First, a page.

There has been growing uptake in battery energy storage in Midwestern US states that have traditionally depended on burning coal for electricity, with some “very big projects planned,” an analyst has said.
Despite the fall in unit prices for energy storage, a total of US$3.6 billion of investment was committed to energy storage projects in 2020, around the same amount as in 2019.
Find out what’s been going on in the UK energy storage market over the past three years, presented by not-for-profit clean energy expert group Regen at the Virtual Energy Storage Summit which took place online in late September.
While European power markets outpace the US and China for renewable energy deployment, the continent’s policymakers are yet to recognise the importance of energy storage for integrating that capacity onto the grid, new research from Wood Mackenzie Power & Renewables finds.
The market for grid-connected energy storage will defy the “headwinds” caused by the coronavirus pandemic on industries across the world, analysis firm IHS Markit has predicted.
Dimitrios Pappas, analyst at new energy consultancy Delta-EE, considers the impact the novel coronavirus (COVID-19) could have on the energy transition, particularly for batteries used in EVs and ESS, while Energy-Storage.news editor Andy Colthorpe adds his own take.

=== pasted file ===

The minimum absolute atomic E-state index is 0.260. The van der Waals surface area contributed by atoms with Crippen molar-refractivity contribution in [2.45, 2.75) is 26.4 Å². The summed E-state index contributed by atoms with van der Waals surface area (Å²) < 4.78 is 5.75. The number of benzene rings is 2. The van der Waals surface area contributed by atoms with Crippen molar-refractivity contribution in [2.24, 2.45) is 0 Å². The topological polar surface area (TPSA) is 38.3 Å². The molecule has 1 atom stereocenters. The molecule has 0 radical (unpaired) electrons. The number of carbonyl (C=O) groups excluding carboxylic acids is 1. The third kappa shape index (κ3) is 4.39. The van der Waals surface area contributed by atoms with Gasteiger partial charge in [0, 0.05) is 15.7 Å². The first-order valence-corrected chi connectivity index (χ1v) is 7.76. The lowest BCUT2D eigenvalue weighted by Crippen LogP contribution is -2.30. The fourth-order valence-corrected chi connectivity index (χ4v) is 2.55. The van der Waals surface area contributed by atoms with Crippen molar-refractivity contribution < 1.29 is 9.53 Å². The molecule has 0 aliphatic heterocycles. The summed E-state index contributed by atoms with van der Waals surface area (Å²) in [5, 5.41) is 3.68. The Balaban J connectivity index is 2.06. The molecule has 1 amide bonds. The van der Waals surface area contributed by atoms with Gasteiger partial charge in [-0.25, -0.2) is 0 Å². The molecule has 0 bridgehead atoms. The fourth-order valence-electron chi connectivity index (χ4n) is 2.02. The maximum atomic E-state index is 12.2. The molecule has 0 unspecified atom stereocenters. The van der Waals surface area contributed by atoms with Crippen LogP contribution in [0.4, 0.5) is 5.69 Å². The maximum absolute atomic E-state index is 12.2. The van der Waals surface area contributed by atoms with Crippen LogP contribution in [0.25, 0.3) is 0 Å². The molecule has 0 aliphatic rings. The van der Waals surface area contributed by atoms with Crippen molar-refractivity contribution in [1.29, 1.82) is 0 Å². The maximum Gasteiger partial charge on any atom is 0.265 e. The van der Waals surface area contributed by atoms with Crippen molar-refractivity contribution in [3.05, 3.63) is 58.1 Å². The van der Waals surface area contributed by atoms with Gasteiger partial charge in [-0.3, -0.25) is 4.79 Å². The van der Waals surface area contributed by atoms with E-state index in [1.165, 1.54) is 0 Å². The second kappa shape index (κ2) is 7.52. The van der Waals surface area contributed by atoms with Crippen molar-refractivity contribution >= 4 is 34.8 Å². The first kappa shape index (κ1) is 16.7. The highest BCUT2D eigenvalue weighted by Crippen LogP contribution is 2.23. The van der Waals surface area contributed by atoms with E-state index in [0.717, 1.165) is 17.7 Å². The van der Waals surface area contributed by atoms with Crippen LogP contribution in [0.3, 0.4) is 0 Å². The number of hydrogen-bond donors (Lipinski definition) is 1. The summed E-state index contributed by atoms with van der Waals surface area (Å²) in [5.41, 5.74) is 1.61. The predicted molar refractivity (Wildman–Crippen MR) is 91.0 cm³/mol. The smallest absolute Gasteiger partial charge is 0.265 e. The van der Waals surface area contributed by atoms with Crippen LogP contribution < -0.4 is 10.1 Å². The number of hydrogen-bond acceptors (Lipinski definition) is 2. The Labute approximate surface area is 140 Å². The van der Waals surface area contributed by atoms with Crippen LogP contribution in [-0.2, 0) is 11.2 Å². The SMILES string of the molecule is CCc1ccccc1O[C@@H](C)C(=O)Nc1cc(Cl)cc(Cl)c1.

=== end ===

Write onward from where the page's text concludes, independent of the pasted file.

While recycling of lithium and other materials such as cobalt from batteries will greatly increase in the coming years, the potential availability of second life batteries should not be underestimated, according to new research and data.
India’s Goods and Services Tax (GST), a single tax applicable across the whole of the country, will be lowered for lithium-ion batteries by 10%, in a move which has been welcomed by the India Energy Storage Alliance (IESA).
The residential energy storage market in the US has just enjoyed one of its biggest growth spurts so far, although action is mostly centred in specific states with supportive policies and conditions.
While acknowledging that the economics “vary significantly” by region and application, Navigant Research has forecast that energy storage for integration of renewables and co-located with solar or wind could be worth more than US$20 billion by 2026.
While energy storage can be considered “critical” to Australia’s transformation to a distributed, low carbon energy mix, a lack of investment and planning for the technology could have negative consequences for the network.
The US national Energy Storage Association (ESA) has advocated that the nation should aim to deploy 35GW of energy storage by 2025, claiming it could result in US$4bn of network cost savings and generate 167,000 jobs.
A representative of National Grid, the UK’s transmission system operator (TSO), has said that energy storage will be “integral” to the network’s flexibility strategy – while urging developers not to rely solely on early frequency regulation contracts.
While decreases in costs continue to make energy storage more and more competitive, financial advisory and asset management firm Lazard has highlighted just how variable project economics can be, citing examples of US projects with 9%, 11% and 21% IRR (internal rate of return).
A City of London investment bank has said it agrees that Swiss energy storage maker and integrator Leclanché will reach profitability, but expects it to take a year longer than the company itself has predicted.